The effects of chiropractic, massage and phenylbutazone on spinal mechanical nociceptive thresholds in horses without clinical signs

K. A. Sullivan, Ashley E Hill, K. K. Haussler

Research output: Contribution to journalArticle

45 Scopus citations


Reasons for performing study: Common methods used to treat back problems in horses need to be assessed objectively. Objectives: To measure spinal mechanical nociceptive thresholds (MNTs) and evaluate the effects of chiropractic, massage and phenylbutazone, compared with active and inactive control groups. Methods: Baseline MNTs at 7 sites within the thoracolumbar and sacral regions were measured in 38 healthy mature horses exhibiting no clinical signs of lumbar pain. Horses were assigned to one of 3 treatment groups: instrument-assisted chiropractic treatment, therapeutic massage and phenylbutazone; or 2 control groups: ridden exercise (active control) or routine paddock turnout with no ridden exercise (inactive control). MNT measurements were repeated at 1, 3 and 7 days post treatment. The percentage change from baseline MNT values was calculated within groups. Results: On Day 7, the median MNT had increased by 27, 12 and 8% in the chiropractic, massage and phenylbutazone groups, respectively. MNT changes of <1% were seen within the active and inactive control groups. Conclusions: Chiropractic treatment and massage therapy increased spinal MNTs within horses not exhibiting signs of lumbar pain. Potential relevance: Pressure algometry provides an objective tool to evaluate the effects of commonly used, but currently unproven treatment modalities on spinal MNTs. Future studies need to evaluate combined treatment effects and longer-term MNT changes in horses with documented back pain.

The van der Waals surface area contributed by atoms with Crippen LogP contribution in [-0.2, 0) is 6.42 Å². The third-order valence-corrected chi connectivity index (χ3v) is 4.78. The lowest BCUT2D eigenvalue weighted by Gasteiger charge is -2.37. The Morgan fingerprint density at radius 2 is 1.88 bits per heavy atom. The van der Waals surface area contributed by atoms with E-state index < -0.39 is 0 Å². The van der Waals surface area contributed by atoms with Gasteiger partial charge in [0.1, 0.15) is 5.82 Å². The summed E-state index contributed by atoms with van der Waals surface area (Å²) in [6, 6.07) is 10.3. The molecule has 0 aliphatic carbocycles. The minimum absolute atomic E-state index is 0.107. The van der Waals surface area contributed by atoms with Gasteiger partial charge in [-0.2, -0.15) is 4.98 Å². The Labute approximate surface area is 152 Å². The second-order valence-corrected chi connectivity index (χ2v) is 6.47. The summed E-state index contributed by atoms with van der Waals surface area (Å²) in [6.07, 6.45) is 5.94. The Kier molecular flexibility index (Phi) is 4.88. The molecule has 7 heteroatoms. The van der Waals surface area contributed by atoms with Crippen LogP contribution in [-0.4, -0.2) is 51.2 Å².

Original languageEnglish (US)
Pages (from-to)14-20
Number of pages7
JournalEquine Veterinary Journal
Issue number1
StatePublished - Jan 2008
Externally publishedYes



  • Chiropractic
  • Horse
  • Massage
  • Mechanical nociceptive thresholds
  • Phenylbutazone
  • Pressure algometry

ASJC Scopus subject areas

  • veterinary(all)

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